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heres one I made earlier

Heres one I made earlier...


Phonbola
MATERIALS Big jar (Ive found that extra large jars of pickled gherkins are quite easy to find. If your therapy room has an unforgiving floor you will need to find a plastic jar instead.) Pen Small pieces of thin, foldable card MATERIALS As many battered old toy cars as you can find, the worse their condition the better Or, and more appropriate for older clients, pictures of real old bangers (you can get these from a specialist magazine on stock car racing) Alternatively use other old vehicles / pictures such as buses, trains, and motorbikes

Alison Roberts with more low-cost, flexible therapy suggestions suitable for a variety of client groups.

Alison Roberts is a speech and language therapist at Ruskin Mill Further Education College in Nailsworth, Gloucestershire. BRAWN Write words, phrases etc containing your clients target sound on the cards. Alternatively, if your client is a non-reader draw little pictures, or, if you have them, you could use Widgit symbols. IN PRACTICE (I) Simply place the folded cards in the jar, put the lid on, and roll it towards your client. They pick out a card and read it / name it. IN PRACTICE (II) The client makes a sentence containing the jar word. a monkey. Finally, you can decide and describe the fate of the car, perhaps to start a new life, after being repaired and repainted, or to be crushed and made into saucepans! Try to end the cars life on a reasonably positive note.

This is a fun addition to your phonological materials. You can use it as a one to one activity, or in a group.

Life of Riley
This is a lateral thinking activity for a group of fairly able children or young teenagers. It also helps to develop narrative skills. The idea is to explain how the cars could have got into such a state. Extra praise should be given for the funniest or most outlandish ideas.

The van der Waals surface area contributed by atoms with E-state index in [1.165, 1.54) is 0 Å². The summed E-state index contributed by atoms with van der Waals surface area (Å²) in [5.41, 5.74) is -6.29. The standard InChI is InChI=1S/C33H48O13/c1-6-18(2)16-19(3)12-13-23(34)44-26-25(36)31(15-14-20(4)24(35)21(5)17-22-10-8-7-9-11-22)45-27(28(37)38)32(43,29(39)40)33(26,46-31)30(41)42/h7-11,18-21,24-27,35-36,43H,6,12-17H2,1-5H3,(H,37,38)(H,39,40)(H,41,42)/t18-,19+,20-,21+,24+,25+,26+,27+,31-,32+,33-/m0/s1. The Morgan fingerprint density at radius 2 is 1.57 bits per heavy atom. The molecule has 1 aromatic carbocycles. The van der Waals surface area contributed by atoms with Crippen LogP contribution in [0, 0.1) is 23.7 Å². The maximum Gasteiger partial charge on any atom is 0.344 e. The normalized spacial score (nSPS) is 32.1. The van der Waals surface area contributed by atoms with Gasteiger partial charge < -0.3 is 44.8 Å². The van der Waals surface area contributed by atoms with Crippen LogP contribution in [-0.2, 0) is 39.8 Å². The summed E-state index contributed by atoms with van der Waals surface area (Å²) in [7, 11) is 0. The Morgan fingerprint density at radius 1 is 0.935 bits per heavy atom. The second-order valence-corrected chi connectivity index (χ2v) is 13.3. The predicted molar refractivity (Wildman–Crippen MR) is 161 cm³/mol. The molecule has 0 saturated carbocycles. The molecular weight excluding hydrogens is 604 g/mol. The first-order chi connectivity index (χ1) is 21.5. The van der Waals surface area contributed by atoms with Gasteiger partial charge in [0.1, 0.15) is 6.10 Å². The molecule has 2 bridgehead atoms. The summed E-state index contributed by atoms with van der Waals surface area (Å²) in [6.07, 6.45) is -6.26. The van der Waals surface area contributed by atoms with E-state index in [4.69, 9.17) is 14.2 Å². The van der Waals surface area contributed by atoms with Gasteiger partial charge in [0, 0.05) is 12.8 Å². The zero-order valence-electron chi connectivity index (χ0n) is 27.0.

IN PRACTICE Ask clients to make up a story to explain the current condition of the car. You can get the ball rolling yourself, for example describing how a vehicle started life as a family car, and was stolen and used as a getaway car, or got left in a beach car park when the tide came in. It was later sold to a new driver as a first car, but kept being badly parked, bumping into posts etc. It might even have been taken to a safari park and re-engineered by

Havent you changed!


A series of games for a group of clients to encourage observation of other people. It is also a good opportunity to practise Makaton or other signs.

MATERIALS Scarves, hats, glasses, jackets and so on for versions I and II There are several, progressively harder, ways to approach this. IN PRACTICE (I) You must have the change items outside the room. One of the clients is scrutinised by the others, goes out, puts on a hat, or a pair of glasses, returns to the room, and the others say what has changed. IN PRACTICE (II) A client goes out of the room while someone left inside changes something about themselves, such as putting on a jacket, with the others in the group remaining neutral. The other client returns and examines those already in the room, selecting the changer. IN PRACTICE (III) A client goes out of the room and the others decide on a facial expression, a Makaton sign, or a way of sitting, for example

with arms or legs crossed. They are all doing this action when the client returns for a short while to look at them, but nothing is said. Now the client goes out again, and the group adopts a different facial expression, Makaton sign, or pose, and when the client re-enters s/he must state what is different about the group. IN PRACTICE (IV) A still more difficult version is a new take on a parlour game. One person exits, and the others decide on an overt action and a covert action. The overt action could be to pass around something like an open or closed book, but covertly the action is sitting with the legs either apart or together. When the person re-enters the room s/he sits down with the group, and tries to join in with the groups activity. The first one in the group (one who is in on the secret) statesI pass on this book open, or,I pass on this book closed. The book will be randomly open or closed;

it is the position of the legs that goes with the words. The one who is excluded from the Secret tries to work out what the covert posture is. Another statement could be I pass on these scissors crossed, or I pass on these scissors uncrossed; again that would happen randomly; it would be the legs that are crossed or uncrossed. You could try I pass on this tea towel folded or I pass on this tea towel unfolded, when it would actually be the arms that are folded or not. (Passing the towel on with folded arms is possible to do!) Or try I pass on this pencil upright/ leaning, but it would really be your posture that is upright, or inclining slightly to one side. Then there could beI pass on this pen pointing up/down, and with the other hand slightly point up or down. Your own or your clients imaginations will suggest more of these; all you have to remember is that you need a statement which can apply both to an object and a bodily action.

SPEECH & LANGUAGE THERAPY IN PRACTICE SPRING 2008